How Cigarette Smoke Can Kill Your Property’s Resale Value

After years of school programs and radio ads, it’s common knowledge that cigarette smoke is bad for your health. However, it’s an addictive habit that many people have difficulty kicking. This is especially true for older generations who have smoked for the majority of their lives.

Two decades ago, it was completely normal for a restaurant hostess to ask if you’d prefer a seat in the smoking or non-smoking section. Smoking indoors is now banned in most public places, but this doesn’t mean homeowners have stopped smoking in their own homes.

What they may not realize is that they’re doing more damage to their wallets each year. This isn’t just because of the rising cost of cigarettes. It’s also because of the smoke damage done to the home.

Puffing Away at the Resale Value

One Canadian poll found that slightly less than half of all real estate agents said smoking reduces a home’s value. Among those who gave that answer, the exact value reduction ranged from 10-29%. Additionally, they noted that a quarter of buyers are unwilling to buy a smoker’s home.

It is very difficult to hide when a smoker lived in a home. Even air freshener, opening the windows and simmering vinegar won’t fully neutralize the smell.

When a nonsmoker is buying a home, they don’t want to expose themselves to the toxic thirdhand smoke (yes, it’s a thing) left by previous owners. Chemical compounds stick to carpets, walls, ceilings, electrical sockets, ventilation ducts, etc. The new homeowners would have to either clean or replace everything to fully get the smell and chemicals out of the house. For serious jobs, the cost could be between $1,500 and $10,000 for a professional cleaning.

Some homeowners may be tempted to paint over the smoke damage, but that isn’t a permanent solution. To prevent the tars and nicotine from resurfacing on the walls and ceiling, they must be thoroughly cleaned and repainted. A good primer like Killz is recommended for the best results. And that is just for the walls and ceiling, not considering the other home surfaces that were affected by smoke.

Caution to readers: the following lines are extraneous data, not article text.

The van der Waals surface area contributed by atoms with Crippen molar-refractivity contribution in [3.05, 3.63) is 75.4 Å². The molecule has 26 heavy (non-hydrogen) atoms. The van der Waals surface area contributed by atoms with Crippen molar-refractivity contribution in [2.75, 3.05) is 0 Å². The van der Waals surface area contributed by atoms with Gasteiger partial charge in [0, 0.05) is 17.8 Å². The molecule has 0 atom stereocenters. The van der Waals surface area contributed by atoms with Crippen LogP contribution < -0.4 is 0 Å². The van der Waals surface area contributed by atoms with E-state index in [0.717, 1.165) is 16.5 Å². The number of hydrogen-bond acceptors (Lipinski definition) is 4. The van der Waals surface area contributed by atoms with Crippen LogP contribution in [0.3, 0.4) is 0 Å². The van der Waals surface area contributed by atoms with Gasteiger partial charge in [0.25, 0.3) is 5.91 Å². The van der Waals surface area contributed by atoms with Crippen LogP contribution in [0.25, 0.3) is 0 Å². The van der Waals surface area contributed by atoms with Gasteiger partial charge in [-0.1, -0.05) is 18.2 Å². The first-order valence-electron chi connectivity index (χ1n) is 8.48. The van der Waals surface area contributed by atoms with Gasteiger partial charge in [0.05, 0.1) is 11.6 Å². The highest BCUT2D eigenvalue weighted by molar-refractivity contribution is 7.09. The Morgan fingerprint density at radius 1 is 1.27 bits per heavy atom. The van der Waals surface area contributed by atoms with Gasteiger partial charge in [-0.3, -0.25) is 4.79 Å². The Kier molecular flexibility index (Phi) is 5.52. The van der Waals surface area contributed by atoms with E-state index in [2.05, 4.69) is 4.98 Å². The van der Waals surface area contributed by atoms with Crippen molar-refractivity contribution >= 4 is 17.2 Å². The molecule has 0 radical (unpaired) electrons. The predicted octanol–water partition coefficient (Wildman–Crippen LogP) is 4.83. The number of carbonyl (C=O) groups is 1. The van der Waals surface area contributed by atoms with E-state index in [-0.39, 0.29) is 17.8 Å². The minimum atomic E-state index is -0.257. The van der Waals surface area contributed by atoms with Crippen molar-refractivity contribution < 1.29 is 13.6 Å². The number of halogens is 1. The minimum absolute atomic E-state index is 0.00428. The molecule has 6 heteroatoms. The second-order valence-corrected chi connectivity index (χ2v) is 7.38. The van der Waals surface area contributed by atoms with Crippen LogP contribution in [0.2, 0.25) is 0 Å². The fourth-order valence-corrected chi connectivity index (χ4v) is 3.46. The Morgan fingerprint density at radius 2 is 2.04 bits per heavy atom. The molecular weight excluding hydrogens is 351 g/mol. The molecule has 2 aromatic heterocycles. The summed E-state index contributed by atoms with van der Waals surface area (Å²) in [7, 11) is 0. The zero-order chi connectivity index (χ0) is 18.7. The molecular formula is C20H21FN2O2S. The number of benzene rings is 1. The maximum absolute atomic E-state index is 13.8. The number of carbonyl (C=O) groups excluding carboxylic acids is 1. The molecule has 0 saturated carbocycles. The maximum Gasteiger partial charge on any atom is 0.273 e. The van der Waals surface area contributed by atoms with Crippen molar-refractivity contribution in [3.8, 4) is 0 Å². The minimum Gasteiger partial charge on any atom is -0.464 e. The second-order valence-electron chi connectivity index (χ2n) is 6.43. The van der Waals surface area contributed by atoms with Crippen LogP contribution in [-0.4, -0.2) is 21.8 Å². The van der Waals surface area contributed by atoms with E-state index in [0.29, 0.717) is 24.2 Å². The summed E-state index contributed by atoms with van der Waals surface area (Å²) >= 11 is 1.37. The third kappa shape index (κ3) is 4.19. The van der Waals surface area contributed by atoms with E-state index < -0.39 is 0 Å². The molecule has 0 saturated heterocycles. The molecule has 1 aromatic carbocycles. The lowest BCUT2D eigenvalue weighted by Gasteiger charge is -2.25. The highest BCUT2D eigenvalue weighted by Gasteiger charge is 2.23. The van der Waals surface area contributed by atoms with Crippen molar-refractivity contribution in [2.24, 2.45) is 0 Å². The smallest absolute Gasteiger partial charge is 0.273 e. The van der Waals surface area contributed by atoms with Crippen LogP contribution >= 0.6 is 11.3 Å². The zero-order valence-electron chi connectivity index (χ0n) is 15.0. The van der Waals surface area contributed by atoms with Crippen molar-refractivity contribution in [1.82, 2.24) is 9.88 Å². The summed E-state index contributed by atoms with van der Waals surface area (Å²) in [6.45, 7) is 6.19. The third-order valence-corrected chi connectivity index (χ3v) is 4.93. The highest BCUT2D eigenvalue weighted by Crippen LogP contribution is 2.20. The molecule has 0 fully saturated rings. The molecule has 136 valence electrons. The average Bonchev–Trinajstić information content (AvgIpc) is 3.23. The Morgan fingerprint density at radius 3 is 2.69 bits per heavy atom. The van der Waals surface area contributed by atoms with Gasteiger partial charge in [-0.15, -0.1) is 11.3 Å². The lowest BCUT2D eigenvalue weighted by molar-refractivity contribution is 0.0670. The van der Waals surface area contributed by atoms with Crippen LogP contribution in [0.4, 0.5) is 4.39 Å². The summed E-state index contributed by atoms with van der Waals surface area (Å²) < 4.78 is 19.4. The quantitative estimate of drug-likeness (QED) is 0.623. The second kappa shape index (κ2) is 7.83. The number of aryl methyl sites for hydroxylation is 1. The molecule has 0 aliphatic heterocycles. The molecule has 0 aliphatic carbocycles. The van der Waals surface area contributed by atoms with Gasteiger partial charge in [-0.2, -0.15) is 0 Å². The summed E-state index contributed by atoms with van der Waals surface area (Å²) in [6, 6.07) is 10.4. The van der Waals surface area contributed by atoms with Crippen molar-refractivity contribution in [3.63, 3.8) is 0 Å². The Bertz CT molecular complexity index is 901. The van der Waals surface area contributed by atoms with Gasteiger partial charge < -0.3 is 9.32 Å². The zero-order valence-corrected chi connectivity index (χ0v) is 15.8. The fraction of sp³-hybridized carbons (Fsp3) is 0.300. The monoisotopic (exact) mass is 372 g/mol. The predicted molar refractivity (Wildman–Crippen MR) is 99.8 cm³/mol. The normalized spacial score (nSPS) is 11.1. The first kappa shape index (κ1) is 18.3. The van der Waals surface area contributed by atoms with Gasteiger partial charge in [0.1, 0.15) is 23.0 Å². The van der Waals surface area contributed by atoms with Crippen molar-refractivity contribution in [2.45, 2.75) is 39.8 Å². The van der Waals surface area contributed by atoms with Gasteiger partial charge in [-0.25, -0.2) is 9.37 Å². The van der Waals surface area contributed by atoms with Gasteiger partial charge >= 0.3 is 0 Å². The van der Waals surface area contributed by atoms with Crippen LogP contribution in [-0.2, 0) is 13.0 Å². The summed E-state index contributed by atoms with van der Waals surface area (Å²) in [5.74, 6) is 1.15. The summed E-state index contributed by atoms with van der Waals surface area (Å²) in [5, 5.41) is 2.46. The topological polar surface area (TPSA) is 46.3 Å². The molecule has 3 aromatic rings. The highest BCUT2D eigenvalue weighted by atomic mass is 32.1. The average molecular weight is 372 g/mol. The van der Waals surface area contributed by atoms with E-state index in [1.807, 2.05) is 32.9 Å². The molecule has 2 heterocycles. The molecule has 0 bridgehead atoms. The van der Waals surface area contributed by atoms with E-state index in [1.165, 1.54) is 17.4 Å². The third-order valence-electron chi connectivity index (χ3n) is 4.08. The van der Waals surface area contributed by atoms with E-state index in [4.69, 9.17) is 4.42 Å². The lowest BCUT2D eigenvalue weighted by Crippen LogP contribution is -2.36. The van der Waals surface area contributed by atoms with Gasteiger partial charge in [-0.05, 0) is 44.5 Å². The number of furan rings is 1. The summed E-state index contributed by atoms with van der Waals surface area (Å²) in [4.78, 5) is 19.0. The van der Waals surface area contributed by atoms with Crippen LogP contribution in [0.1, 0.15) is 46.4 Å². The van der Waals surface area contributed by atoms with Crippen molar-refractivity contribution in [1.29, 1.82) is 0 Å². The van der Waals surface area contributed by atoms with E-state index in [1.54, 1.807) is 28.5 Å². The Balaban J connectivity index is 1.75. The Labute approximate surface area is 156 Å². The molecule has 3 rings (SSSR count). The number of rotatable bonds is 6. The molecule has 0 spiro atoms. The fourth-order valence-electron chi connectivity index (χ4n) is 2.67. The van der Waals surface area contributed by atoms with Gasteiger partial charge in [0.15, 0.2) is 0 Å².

As a real estate professional, it’s important to keep this information in the back of your mind. Even an otherwise solid property could be tough to sell because of lingering residue from cigarette smoke. As a selling agent, you should be prepared to list the house accordingly and target the right potential buyers.

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I originally discussed this topic on my blog at JasonCohenPittsburgh.org.

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How Crime Rates Affect the Real Estate Market

Many factors affect a potential homeowner’s decision to buy a house, but one of the most important is safety. Neighborhoods with low crime rate are much more attractive than those with a higher tendency for crime.

Crime and the Real Estate Market

Because housing markets fluctuate due to a plethora of different factors, it is difficult to pinpoint the exact role of crime rate in the overall health of a market. However, there is one common thread that was discovered in a 2010 study by researchers at Florida State University. They found that robbery and aggravated assault most highly influenced housing values across different neighborhoods. Another study from the University of Troy found that an area’s home prices fell 0.25% for every 1% increase in violent crime.

Another interesting trend is that sometimes crime rate in one city can affect the real estate prices in another. For example, if City A slashes their police force in half and crime rates rise, neighboring City B may experience a spike in home prices because of people moving to that city. This happened in California back in 2008.

Potential Homeowners

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It’s not uncommon for homeowners to research an area’s crime rate before house hunting in that region. They would rather know in advance than be surprised after they move in. A history of high or rising crime rates may also take these areas off a homeowner’s option list entirely. When this becomes a pattern, it leads to the overall decrease in an area’s property value.

Pittsburgh Crime Rates

Unfortunately, Pittsburgh has one of the nation’s highest violent crime rates across all communities. In the entire state of Pennsylvania, you have a 1 in 316 chance of being a victim of a violent crime. In Pittsburgh, your chances jump to 1 in 126. Pittsburgh residents also have a 1 in 30 chance of becoming the victim of a property crime, such as burglary, theft or motor vehicle theft.

Crime Prevention Methods

When the residents of an area understand how crime affects their property values and other aspects of the community (such as business, school quality, etc.), they’re more invested in finding effective methods for crime prevention. Two common examples are neighborhood watch programs and after school programs to teach good habits from a young age. If you’re concerned about your neighborhood’s safety, get involved with the community to find solutions.